Release of NZIER Pacific Economic Snapshot
NZIER has released the second Pacific Economic Trends Snapshot in November 2016. The first snapshot was released in 2013.
The second Pacific Economic Snapshot includes two sections that were not included in the first – Pacific businesses and housing.
The purpose of this snapshot is to continue to provide information about how Pacific people are participating within the broader New Zealand economy and promote further investigation into areas where data and research are underdeveloped.
Being S(P)acific: Gender and Pasifika Views on Diverse Leadership
In September last year, as part of MBIE’s Women in Leadership initiative, MBIE hosted a group of Pacific women to discuss their ideas about leadership.
The panel members spoke to a crowd of around 200 people reflecting on their leadership journeys, from both female and Pasifika perspectives.
Their stories of the challenges they faced and overcame were both inspiring and a reminder that we still have a long way to go to create an environment in which people of all ethnicities and gender are equally able to fulfil their potential in Aotearoa New Zealand.
If you are interested in attending a Women in Leadership seminar contact us at email@example.com.
Launch of Tupu Toa
October 2016 saw the Tupu Toa Corporate Pathways Initiative launched at the University of Auckland at Waipapa Marae and the Fale Pasifika. The initiative was initially born out of the Global Women’s organisation but is now operating as a separate entity. Tupu Toa will provide paid internships with some of New Zealand’s leading corporates and provide early-career support to Māori and Pasifika leaders.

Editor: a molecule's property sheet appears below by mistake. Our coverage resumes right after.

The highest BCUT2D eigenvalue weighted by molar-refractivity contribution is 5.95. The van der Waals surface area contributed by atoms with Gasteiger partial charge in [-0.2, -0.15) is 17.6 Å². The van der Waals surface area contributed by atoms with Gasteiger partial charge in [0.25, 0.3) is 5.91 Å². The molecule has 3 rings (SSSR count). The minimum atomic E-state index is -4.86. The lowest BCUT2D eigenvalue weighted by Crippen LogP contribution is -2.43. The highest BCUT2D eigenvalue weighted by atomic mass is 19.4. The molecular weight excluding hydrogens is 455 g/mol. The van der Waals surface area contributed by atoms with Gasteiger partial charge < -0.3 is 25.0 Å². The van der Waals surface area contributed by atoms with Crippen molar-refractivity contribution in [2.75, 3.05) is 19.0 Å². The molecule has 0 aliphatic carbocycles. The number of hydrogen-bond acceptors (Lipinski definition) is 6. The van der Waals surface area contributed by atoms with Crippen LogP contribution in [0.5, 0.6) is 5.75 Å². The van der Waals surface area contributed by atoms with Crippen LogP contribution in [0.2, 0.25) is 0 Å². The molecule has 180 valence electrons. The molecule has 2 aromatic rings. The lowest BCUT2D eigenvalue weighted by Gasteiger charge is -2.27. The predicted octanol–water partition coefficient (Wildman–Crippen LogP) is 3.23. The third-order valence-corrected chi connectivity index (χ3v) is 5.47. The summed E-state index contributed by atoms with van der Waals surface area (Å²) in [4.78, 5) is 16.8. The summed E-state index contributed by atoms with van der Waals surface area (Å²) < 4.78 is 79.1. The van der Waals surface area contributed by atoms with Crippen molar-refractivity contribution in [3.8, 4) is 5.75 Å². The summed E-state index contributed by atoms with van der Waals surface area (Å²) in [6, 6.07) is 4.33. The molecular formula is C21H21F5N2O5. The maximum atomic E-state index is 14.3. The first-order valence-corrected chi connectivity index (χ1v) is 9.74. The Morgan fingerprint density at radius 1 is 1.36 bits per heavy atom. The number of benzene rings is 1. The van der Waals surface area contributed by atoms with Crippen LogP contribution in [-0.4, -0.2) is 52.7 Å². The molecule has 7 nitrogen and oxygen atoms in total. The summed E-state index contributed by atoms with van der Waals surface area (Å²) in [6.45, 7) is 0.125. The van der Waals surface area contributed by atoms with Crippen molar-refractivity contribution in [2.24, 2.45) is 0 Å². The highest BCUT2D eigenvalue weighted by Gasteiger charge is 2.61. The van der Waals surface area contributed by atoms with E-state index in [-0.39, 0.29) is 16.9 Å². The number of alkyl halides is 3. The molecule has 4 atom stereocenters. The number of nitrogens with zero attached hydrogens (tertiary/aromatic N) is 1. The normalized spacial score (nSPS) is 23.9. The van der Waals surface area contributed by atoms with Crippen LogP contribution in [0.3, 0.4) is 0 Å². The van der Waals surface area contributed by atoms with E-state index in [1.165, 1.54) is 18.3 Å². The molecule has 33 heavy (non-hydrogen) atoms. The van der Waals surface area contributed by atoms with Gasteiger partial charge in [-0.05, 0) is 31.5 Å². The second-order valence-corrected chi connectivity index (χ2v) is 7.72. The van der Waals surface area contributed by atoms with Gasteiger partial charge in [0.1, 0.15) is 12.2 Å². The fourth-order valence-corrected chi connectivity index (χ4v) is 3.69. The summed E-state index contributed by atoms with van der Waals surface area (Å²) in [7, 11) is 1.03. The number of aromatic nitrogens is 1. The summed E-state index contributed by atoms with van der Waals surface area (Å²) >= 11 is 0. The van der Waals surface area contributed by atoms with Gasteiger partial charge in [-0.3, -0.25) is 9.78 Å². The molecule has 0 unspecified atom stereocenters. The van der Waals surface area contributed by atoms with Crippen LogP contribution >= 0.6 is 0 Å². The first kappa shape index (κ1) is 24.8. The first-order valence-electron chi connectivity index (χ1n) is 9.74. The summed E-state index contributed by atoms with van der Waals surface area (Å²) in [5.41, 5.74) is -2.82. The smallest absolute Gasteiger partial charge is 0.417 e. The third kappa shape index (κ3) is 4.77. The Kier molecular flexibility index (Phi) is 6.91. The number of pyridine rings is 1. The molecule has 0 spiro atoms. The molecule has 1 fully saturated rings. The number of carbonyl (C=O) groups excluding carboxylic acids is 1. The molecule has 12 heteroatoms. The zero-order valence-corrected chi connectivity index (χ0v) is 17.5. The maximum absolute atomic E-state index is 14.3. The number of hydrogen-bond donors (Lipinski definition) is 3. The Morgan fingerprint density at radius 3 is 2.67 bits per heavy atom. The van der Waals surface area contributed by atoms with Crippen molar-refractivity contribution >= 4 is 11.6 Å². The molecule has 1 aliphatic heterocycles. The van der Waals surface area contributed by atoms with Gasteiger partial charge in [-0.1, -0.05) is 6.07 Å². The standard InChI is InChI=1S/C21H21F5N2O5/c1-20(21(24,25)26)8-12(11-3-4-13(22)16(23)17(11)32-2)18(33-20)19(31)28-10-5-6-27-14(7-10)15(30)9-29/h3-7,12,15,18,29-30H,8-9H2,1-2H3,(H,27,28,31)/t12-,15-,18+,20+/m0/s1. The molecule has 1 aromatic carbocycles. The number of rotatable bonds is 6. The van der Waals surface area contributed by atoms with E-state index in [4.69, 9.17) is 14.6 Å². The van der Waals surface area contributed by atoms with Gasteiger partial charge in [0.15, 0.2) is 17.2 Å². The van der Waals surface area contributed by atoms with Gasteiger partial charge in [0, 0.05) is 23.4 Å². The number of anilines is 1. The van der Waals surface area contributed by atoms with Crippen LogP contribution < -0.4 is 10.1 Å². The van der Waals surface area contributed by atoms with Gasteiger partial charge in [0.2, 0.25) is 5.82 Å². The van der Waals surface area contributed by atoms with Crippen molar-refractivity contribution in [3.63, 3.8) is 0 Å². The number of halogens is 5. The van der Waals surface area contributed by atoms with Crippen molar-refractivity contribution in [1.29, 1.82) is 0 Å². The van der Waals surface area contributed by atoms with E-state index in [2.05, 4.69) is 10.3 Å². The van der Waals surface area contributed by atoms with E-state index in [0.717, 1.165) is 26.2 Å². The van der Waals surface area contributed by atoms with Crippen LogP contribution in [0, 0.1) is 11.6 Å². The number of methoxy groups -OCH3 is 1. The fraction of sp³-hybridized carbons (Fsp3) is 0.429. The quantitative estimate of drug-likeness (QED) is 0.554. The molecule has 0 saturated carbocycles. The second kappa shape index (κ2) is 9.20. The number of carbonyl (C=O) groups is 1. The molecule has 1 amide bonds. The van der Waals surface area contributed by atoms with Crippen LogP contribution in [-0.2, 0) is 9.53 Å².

Tupu Toa has been collaboratively designed by representatives of business, tertiary institutions, students and Māori and Pasifika communities. Over time the programme aims to produce a powerful, national network of Māori and Pasifika business leaders who excel in their careers, demonstrate deep-seated cultural intelligence, and are strongly connected to their cultures and their communities.
24 students will be a part of the first intake of interns. Within five years, Tupu Toa aims to have provided support to 300 interns and 320 emerging leaders across the corporate sector.
MBIE, with a number of other corporate and government sponsors, has welcomed sponsorship of this work as it aligns well to MBIEs Pacific Economic Strategy and He Kai Kei Aku Ringa.
To find out more about Tupu Toa visit the Global Women’s website.(external link)
Riding the radio waves – Tenancy Services
Getting important tenancy and employment information out there successfully is all about finding the right channels to reach the right audiences. Senior Advisor Pacific - Information and Education, Afemaletā Mene Setefano has found getting on the radio is one sure-fire way of getting our messages across, particularly to Pacific audiences.